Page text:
By John Standish

Someone once told me that when you become the leader of organization, there is usually not a blueprint or map given to you to follow on a path to success. Indeed, it is healthy and good for personal and professional growth to step out of your circle of comfort and embark on new assignments and positions with more responsibility, but how can you ensure success? “Best practices” is a cliche that means a lot of different things to various professionals. Analytics can mean different things to business and government executive leaders. However, when you leverage best practices and analytics together in insurance fraud investigations, a powerful tool and business model is created that will have significant results in the reduction of fraud and provide a great return on the investment (ROI) in the anti-fraud programs.

Join us on June 26th for a Special Presentation by John Standish >

Corporate and government leaders are at a crossroads regarding risk management, social media, and the ever sensitive ROI questions asked by stakeholders and governing institutions. I believe that the four key components of best practices for insurance fraud programs are:

  • Risk Management
  • Training
  • Policies and Procedures
  • Performance Evaluations

Hiring the right people, at the right time, for the right job are basic steps in any business process. Insurance fraud is not a simple crime to investigate. Indeed, there are basic schemes which have not changed much over time; however, professional white-collar criminals learn from others mistakes made in their illegal activities, which ultimately led to apprehension and conviction. Managing your daily risk in conducting investigations can be daunting, yet if you are training your staff in current schemes and trends, policies and procedures, and documenting job performance through a meaningful performance evaluation process will deliver consistent and excellent results in your anti-fraud program. So, how do you keep your investigative units current and efficient in operations? There are four key components to advanced analytics:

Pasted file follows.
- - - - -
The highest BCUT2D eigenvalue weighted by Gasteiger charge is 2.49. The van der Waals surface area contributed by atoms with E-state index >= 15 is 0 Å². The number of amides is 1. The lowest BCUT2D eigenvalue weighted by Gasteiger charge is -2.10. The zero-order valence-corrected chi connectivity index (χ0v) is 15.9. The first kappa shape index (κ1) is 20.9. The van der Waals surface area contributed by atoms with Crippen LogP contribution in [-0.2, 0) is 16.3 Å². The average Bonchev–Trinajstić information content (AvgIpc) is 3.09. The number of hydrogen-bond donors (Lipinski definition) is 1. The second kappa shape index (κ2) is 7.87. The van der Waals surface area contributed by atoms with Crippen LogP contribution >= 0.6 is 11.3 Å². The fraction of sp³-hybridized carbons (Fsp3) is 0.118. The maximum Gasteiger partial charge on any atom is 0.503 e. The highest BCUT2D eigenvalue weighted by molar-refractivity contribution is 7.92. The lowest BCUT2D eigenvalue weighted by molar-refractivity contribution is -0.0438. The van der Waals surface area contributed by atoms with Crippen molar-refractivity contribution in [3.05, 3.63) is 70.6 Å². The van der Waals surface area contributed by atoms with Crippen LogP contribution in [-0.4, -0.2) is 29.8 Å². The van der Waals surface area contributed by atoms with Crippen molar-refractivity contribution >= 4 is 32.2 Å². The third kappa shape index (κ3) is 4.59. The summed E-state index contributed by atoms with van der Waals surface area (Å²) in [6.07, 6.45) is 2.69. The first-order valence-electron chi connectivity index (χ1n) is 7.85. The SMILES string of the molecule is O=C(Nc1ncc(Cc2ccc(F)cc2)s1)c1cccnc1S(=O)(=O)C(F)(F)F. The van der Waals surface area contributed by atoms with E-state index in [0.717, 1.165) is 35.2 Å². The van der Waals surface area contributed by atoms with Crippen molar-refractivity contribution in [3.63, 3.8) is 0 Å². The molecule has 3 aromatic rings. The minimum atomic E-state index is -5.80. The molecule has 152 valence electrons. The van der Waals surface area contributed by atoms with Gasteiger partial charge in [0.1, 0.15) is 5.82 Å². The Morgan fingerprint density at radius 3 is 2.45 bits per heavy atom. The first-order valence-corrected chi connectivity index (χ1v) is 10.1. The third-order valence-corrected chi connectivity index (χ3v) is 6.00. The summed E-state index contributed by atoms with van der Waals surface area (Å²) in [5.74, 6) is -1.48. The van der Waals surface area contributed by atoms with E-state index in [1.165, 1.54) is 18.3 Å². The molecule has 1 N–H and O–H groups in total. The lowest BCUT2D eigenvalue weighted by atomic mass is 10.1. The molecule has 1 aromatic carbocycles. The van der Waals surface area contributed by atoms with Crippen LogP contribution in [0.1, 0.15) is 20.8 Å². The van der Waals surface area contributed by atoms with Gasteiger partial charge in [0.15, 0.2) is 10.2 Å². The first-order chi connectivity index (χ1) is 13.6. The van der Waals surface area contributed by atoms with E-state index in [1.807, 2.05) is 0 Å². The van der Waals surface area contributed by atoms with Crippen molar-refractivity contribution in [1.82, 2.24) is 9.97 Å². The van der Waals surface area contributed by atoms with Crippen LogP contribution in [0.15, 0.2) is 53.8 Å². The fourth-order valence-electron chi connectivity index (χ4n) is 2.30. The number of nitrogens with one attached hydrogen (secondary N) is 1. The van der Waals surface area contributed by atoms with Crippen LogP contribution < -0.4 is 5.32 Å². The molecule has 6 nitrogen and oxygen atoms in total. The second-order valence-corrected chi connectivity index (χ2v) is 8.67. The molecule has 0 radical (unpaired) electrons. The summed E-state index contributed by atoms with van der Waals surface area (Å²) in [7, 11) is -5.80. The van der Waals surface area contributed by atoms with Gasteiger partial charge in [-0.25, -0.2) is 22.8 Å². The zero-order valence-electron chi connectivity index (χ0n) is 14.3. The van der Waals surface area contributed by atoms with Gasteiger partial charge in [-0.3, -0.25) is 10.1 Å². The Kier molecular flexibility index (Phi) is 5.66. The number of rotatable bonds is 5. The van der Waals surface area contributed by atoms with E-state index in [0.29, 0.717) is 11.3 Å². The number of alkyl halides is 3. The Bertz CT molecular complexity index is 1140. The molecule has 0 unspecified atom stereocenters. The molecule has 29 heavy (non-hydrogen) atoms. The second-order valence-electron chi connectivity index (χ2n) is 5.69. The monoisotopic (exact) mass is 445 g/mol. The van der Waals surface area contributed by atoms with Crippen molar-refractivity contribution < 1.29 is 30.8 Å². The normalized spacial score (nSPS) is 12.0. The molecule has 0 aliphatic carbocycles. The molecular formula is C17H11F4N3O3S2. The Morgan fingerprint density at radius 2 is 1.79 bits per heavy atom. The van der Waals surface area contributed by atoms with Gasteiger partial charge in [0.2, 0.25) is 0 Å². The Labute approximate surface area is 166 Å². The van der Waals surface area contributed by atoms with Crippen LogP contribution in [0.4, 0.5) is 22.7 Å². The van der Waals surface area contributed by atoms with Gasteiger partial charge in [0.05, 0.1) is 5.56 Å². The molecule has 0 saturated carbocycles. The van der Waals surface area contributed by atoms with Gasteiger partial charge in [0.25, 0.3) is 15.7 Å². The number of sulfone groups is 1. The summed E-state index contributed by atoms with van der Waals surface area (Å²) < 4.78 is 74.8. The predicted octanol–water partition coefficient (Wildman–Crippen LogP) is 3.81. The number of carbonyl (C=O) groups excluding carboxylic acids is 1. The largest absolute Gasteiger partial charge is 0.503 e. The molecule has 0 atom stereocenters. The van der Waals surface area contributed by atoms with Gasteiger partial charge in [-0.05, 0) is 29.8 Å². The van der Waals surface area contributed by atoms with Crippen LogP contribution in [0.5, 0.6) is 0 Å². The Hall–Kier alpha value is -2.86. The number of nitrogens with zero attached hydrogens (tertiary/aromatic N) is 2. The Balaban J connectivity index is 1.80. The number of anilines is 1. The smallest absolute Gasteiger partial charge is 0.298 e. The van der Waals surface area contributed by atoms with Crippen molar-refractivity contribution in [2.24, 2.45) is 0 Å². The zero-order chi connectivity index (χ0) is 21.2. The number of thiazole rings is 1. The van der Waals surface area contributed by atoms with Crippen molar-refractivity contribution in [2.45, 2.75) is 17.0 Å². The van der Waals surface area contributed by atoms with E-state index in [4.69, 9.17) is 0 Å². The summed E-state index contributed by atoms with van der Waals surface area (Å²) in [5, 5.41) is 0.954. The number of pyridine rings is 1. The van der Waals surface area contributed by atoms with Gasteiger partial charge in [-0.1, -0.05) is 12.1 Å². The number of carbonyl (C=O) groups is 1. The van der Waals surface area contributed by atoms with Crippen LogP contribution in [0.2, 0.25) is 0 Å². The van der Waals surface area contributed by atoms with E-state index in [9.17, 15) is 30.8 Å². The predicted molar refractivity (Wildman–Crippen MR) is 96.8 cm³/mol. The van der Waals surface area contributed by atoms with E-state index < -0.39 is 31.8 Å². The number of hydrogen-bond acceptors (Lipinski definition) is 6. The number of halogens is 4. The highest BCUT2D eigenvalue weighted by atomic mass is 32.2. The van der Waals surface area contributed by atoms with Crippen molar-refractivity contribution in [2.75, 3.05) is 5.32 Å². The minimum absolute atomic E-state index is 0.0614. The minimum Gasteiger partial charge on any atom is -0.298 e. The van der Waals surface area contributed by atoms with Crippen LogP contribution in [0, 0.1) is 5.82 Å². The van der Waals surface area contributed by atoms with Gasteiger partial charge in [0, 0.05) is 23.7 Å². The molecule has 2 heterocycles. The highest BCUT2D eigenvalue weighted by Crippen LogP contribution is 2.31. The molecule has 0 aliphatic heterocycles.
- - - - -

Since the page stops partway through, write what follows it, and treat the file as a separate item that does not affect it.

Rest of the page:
• Data, lots and lots of data
  • Statistical and quantitive analysis
  • Explanatory and predictive models
  • Fact-based management to drive decisions and actions

People are communicating more and more through social media platforms like Facebook, Twitter, Foursquare, Google Plus, Pinterest, etc. The number of social media websites are growing everyday in our flat, global economy world. Risk is always the number one concern of the executive leader when it comes to operations and personnel. How do you know that you are meeting your goals and objectives? Are you agile enough to change direction under a critical incident; in other words, can you predict (and prevent) an incident that will drain your resources? Understanding the core elements of advanced analytics will help you with all of these critical leadership issues which confront us everyday.

Join us on June 26th for a Special Presentation by John Standish >